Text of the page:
10 ml of blood was collected aseptically via fresh venepuncture and inoculated into BACTEC blood culture bottle and incubated at 37°C, aerobically for 24 hours following which subcultures were made onto Nutrient, MacConkey and Blood Agar and further incubated at 37°C under aerobic conditions for 18 hours. After this, the following colony morphology was observed:

Nutrient agar

Smooth circular colonies with regular margins and a deep violet coloured non-diffusible pigment.

MacConkey agar

Violet coloured Non-Lactose Fermenting Colonies.

Blood agar

Non-Haemolytic colonies.

Gram stained smears from both blood culture bottle and isolated colonies from culture plates showed similar morphology of gram negative bacilli. These were motile, catalase and oxidase positive. Thus the isolate was presumptively identified as Chromobacterium violaceum based on these findings and the characteristic pigment.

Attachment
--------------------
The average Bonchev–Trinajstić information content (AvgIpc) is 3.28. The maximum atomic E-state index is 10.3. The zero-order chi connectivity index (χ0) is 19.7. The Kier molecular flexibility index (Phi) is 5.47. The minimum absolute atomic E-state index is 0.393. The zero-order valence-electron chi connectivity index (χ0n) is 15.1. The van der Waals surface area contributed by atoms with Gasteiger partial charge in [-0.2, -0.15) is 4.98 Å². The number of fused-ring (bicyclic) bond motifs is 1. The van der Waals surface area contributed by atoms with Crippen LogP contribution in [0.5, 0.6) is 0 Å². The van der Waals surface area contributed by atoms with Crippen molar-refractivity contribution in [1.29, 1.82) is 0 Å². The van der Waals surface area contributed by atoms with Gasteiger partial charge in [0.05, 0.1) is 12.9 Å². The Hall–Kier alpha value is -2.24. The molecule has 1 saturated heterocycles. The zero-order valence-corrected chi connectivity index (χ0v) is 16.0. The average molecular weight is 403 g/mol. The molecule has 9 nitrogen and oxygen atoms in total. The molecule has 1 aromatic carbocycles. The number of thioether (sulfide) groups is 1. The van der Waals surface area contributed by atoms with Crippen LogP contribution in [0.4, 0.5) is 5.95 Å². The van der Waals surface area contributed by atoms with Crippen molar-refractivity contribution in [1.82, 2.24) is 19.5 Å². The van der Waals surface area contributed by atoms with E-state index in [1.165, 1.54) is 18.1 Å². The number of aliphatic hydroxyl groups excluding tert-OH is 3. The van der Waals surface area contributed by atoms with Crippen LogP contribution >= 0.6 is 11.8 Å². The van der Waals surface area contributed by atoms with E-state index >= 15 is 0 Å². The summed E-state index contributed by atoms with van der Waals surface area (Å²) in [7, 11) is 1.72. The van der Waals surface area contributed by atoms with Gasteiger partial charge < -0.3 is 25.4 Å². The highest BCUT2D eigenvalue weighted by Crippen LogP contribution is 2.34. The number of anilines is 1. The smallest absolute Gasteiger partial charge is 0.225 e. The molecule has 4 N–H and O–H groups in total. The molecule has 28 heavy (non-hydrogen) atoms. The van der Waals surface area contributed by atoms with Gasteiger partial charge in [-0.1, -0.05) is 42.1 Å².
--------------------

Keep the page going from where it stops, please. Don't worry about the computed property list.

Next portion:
This isolate was re-isolated by repeated blood culture which ruled out the possibility of it being a contaminant. The isolate was then subjected to various biochemical tests, as shown in Table 1.

Antimicrobial susceptibility testing was carried out via Kirby-Bauer disk diffusion method on Muller Hinton Agar. As CLSI guidelines for C. violaceum are not established owing to its rare implication in human infection, the results were interpreted according to the CLSI 2020 guidelines for non-fermenters, shown here in Table 2.

Case 2